The Perils of the Sea
Damaged goods. It’s a term no shipper nor customer ever wants to hear. Damaged goods means less profit for the shippers, but more importantly, the loss of valued items for the customer. Unfortunately, unexpected disasters and weather changes do happen; hence, the need for one safety net: Cargo Insurance Coverage.
Every year, shipping companies lose an average of 1,390 containers at sea from a wide range of causes. If you’re the average consumer, then you may feel the sting when you lose your item. However, if you’re a business owner, then this could bring you to the edge of bankruptcy. What cargo insurance coverage aims to do is to minimize your loss in the event of an unexpected complication that damages your goods. So what exactly does cargo insurance coverage provide? And how much does cargo insurance cost?
Types of Cargo Insurance
Cargo insurance coverage can be broadly separated into 4 types:
- Single Coverage
- Open Coverage
- All Risk Coverage
- Named Perils Coverage
Single Coverage is a coverage best used for an infrequent international shipper. It only covers a single shipment, but is comprehensive enough for any unexpected events. However, a frequent shipper may opt out of single coverage as it is not cost effective.
Open Coverage is a coverage that covers your shipments over a period of time, typically a year. There are multiple customization options for this coverage in terms of what is covered and what is not. This is a good option for frequent shippers and brings down cargo insurance costs a lot more compared to single coverage.
All-Risk Coverage is a cover that provides cover for almost all events that would or have led to damaged goods. This cargo insurance coverage can be applied to both maritime and air freight. It is perfect for someone looking to cover all their bases and then some.
Named Perils Coverage is a cover geared specifically for any expected complications. Unlike the all-risk coverage, the named perils coverage will only cover the risks that are stipulated in the contract. Moreover, this coverage can cover any risks or events that are not included in the all-risk coverage, provided it is named within the contract.
An additional cargo insurance coverage that may be considered is the general average insurance cover. This is a specialized coverage that helps insure yourself against the general average principle, which states that all stakeholders within an ocean venture must proportionally share their losses in the event of an emergency requiring the sacrifice of goods. So even if you did not lose any cargo, you may very well have to recoup others’ losses if you do not have this insurance.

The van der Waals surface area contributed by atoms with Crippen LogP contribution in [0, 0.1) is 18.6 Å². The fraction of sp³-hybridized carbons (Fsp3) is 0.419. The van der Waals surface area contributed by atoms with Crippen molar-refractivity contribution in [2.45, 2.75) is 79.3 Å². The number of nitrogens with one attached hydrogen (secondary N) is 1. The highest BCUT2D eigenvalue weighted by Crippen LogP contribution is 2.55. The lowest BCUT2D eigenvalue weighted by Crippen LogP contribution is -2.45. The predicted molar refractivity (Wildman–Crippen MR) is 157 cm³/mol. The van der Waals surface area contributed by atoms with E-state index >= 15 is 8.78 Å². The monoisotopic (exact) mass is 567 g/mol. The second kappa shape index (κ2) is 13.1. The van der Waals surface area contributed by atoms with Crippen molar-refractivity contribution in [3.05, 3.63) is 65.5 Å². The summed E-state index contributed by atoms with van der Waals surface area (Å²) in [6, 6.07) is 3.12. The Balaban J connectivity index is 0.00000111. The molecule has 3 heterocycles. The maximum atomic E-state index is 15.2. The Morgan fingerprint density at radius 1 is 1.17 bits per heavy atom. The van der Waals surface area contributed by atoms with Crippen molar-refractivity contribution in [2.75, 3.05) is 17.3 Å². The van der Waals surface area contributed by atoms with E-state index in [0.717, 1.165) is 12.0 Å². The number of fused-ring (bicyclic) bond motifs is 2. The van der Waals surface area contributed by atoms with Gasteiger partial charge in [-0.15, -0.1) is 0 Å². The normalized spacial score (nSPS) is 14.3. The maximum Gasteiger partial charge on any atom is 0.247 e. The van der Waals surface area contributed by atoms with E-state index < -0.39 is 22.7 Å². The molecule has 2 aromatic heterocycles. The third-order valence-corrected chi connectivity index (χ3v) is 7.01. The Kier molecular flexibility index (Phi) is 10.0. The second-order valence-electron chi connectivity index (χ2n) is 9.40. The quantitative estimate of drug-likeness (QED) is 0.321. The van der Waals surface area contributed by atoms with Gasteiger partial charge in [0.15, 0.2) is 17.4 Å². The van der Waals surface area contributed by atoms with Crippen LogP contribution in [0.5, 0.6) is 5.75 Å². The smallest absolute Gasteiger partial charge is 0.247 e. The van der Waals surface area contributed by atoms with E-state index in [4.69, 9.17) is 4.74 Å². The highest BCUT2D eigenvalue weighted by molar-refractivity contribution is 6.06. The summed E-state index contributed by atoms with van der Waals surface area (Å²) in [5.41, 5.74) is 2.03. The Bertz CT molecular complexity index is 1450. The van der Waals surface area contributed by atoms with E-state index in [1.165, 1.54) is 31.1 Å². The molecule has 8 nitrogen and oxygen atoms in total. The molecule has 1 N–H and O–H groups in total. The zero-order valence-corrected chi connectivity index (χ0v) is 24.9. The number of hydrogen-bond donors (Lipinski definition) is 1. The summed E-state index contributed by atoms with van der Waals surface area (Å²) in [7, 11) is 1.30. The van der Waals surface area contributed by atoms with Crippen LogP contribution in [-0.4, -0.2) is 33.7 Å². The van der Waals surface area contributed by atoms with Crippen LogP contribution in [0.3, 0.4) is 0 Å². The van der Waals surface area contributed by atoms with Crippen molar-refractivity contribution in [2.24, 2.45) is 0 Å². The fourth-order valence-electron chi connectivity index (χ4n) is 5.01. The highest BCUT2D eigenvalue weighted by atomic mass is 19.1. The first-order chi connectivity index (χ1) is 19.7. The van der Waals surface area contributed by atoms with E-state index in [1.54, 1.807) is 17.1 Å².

Freight Insurance & Carrier Liability?
Oftentimes, people confuse freight insurance for cargo insurance. Freight insurance is paid by and protects the freight forwarder. The insurance fee is typically passed onto the shipper when the freight forwarder provides a quote to the shipper. A cargo insurance, on the other hand, is paid by and covers the shipper or sender of the shipment.
On the topic of carrier liability, this is a liability insurance that is often provided by a carrier or freight forwarder. But BEWARE. The liability insurance will almost never have enough to cover even the base cost of any damaged goods. You will receive pennies compared to what a good cargo insurance coverage can provide.
Knowing all that you know, we hope this guide has helped illuminate the importance of insurance in either air or maritime shipping. Natural disasters and sudden weather outbreaks are unforgiving towards the unprepared so it is best to consult a professional before participating in any international shipping. Likewise, consulting a professional for the most suitable cargo insurance coverage can greatly reduce your costs while providing the most solid protection you can afford.
If you’re in need of a freight forwarding agent, talk to SFI today and we will provide you with the best possible quotes for your shipping needs.
Email us at firstname.lastname@example.org or call us at (909) 594-3400.